FROM THE DIRECTOR
As we all know, philanthropy literally means to promote the welfare of others. There are many approaches taken by our members, but it is strategic and designed to effect change. That element distinguishes it from charity that has the sole purpose to address immediate needs of food, shelter, and emergency needs. At times like the present, philanthropy and charity can temporarily merge to respond to the relief needed as a result of COVID-19 or a natural disaster. But the essence of philanthropy is to be strategic, to identify the root causes of systemic issues underlying societal ills.
With the asset building lens in our unequal economy, the approaches tested and taken have a high purpose to increase opportunity or advance racial and/or gender equity and a practical purpose – to increase economic stability, well-being across many dimensions including health, education, and/or wealth.
Fundamentally, philanthropic asset building is about building reimagined systems that foster economic security and maximize one’s potential while reducing, if not eliminating, the exploitive and extractive tendencies of unfettered institutions. It is about realizing that frameworks exist to allow us to change the predictive nature of race or zip code and to elevate the social determinants to foster greater shared prosperity. There are indeed many paths to improve health and economic well-being that strengthens our communities and systems.
Many systems that destabilize or constrain prosperity for the benefit of the very few are private – and many are a hybrid public-private system that preserves legacies and effects of the past – from redlining racial discrimination, to gender based discrimination, to education funding systems destined to ensure children of color and of too many essential workers are not well educated. Indeed, work on fees and fines and the criminalization of poverty reveals that too many local, state, and federal laws and regulations may restrain or strip wealth.
AFN members continue to use their philanthropy to incent desired change and results across several areas with explicit design to foster corrections to the sins of racism, sexism and oligarchic economic impulses. For the thrust of these reimagined systems to effectively foster racial, ethnic and gender equity, philanthropy understands that the institutions need to engage in uncomfortable discussion that challenge race neutral and ahistorical narratives and results to reveal the bias and inequities woven throughout that need fixing and often fundamental reinvention.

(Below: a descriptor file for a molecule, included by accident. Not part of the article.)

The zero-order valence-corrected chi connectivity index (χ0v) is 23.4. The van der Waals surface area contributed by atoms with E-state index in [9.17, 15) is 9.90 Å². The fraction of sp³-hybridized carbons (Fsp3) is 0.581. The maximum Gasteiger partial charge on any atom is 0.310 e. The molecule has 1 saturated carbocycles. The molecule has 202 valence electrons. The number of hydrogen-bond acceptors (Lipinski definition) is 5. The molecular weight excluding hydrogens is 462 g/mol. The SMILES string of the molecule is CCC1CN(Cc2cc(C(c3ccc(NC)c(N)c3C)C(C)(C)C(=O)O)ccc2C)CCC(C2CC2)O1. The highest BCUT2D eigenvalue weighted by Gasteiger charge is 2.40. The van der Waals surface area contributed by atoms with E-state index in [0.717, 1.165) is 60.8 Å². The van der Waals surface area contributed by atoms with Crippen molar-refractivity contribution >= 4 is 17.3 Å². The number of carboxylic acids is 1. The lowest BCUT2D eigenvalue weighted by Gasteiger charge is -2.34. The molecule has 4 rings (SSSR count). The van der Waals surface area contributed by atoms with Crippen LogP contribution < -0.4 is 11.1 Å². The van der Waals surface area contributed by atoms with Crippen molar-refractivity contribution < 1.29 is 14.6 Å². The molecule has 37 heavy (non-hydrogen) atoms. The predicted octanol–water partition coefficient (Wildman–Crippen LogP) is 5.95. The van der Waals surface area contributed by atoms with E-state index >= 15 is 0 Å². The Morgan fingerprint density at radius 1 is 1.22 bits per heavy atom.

Philanthropy also understands that given the public role in creating or preserving inequity, civic engagement and participation needs to be fostered and supported because systems respond to public pressure. There are also efforts that understand our nation needs a narrative change, that is neither wishful thinking in myths that do not ring true when viewed through an equity lens nor are grounded in fear. In the end, systemic change can only occur if we remind ourselves that investments needs to be not only in system change but also in accountability as change is implemented. Laws need to be enforced to hold predators accountable; legacies of racism that continue to crop up such as in house appraisals or loan availability need to be challenged with consequences; and public decision making has to continue to be challenged until the decisions are clearly equitable. Only by focusing on the future opportunities and getting them done well can we reflect an equitable sense of possibility and inclusion now and for future generations. To do less is to fail in the purpose of philanthropy.
AFN members are committed to bending the arc toward economic justice that is inclusive and equitable. Join us to make this a realty for many more workers and the future generations.